“Tomorrow we’re going to treat her right tomorrow?” Carper asked the crowd. “She will treat this country right.”
Clinton’s income has been a subject of campaign discussion because rival Bernie Sanders has made an issue of the hundreds of thousands of dollars Clinton has been paid for speeches to Goldman Sachs and other big firms. Clinton has staunchly denied the implicit charge that that the money has influences her public policy-making decisions.
No matter what happens in Tuesday’s primaries, Vermont Sen. Bernie Sanders is “going all the way to the convention,” says his campaign manager.
Jeff Weaver told reporters in Connecticut Monday there’s no benchmark the presidential campaign must hit in Tuesday’s five-state primaries in order to remain in the race, saying their “supporters will stand with us all the way to the end.” Asked whether he expects a contested national Democratic convention, Weaver said, “Absolutely, 100 percent.” He added that Sanders intends to lead his campaign “all the way to the end.”
Nearly 2,000 supporters turned out for a morning rally at a downtown Hartford riverfront park where Sanders did not hold back from criticizing party front-runner Hillary Clinton. Sanders took issue with Clinton’s paid speeches on Wall Street and for not supporting a 15-an-hour minimum wage.
Ted Cruz is shrugging off suggestions that his non-compete arrangement with John Kasich in Indiana and other states is a political Hail Mary.
The Texas senator told reporters Monday in Borden, Indiana, that instead “there is desperation on the Trump side.”
He argued that Republican front-runner Donald Trump knows he won’t be able to get enough delegates to the Republican National Convention to win the party’s nomination and “is in real trouble.”
Cruz and Kasich are focusing on states where they can be successful, thus preventing Trump from clinching the nomination. Kasich is clearing a path for Cruz in Indiana and Cruz is doing the same for the Ohio governor in Oregon and New Mexico.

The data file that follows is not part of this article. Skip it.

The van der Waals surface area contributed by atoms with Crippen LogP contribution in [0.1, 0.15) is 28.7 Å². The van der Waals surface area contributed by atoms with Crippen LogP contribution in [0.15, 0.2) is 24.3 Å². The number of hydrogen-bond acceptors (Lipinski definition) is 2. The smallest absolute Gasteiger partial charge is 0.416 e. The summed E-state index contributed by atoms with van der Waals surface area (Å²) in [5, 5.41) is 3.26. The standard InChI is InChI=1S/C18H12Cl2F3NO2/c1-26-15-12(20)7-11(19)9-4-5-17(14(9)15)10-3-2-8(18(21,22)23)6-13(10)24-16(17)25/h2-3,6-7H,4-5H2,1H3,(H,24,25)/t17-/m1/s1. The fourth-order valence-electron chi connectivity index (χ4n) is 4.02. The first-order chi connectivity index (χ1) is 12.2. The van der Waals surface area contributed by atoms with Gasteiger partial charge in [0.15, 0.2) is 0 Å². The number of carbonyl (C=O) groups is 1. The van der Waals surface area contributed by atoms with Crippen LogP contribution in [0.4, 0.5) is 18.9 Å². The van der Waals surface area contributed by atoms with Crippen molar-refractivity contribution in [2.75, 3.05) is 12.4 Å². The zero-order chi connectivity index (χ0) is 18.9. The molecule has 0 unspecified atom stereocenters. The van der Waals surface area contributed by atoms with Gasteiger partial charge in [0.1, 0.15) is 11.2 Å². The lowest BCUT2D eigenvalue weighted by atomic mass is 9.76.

Cruz is focusing on Indiana’s May 3 primary, saying Trump’s campaign is “scared of Indiana.”
Ohio Gov. John Kasich is urging people in Indiana to vote for him, despite his agreement to stand aside in that state.
That’s the Republican presidential candidate’s message about 13 hours after he announced an arrangement to give rival Ted Cruz “a clear path” in Indiana, which holds a primary election next week. In exchange, Cruz is to give Kasich a clear path in Oregon and New Mexico.
The arrangement is designed to prevent front-runner Donald Trump from clinching the nomination. Kasich addressed the matter publicly for the first time as he campaigned in Philadelphia on Monday.
Kasich says of Indiana voters, “I’ve never told them not to vote for me. They ought to vote for me.” He says he simply agreed not to spend “resources” in Indiana.
He’s also playing down the significance of the extraordinary arrangement.
He says, “It’s not a big deal.”
A collaboration between Ted Cruz and John Kasich aimed at carving up the anti-Donald Trump vote in coming primaries isn’t sitting well with the Republican presidential front-runner.
Trump says his two rivals are colluding in a way that would be illegal in many industries.
He says in a statement that Cruz and Kasich are “mathematically dead” — meaning neither can gather enough delegates to clinch the nomination before the party’s July convention. Trump says their extraordinary arrangement smacks of desperation by two “puppets of donors and special interests.”
Under the arrangement, Kasich, the Ohio governor, will step back in the Indiana contest to let Cruz bid for voters who don’t like Trump. Cruz, a Texas senator, will do the same for Kasich in Oregon and New Mexico.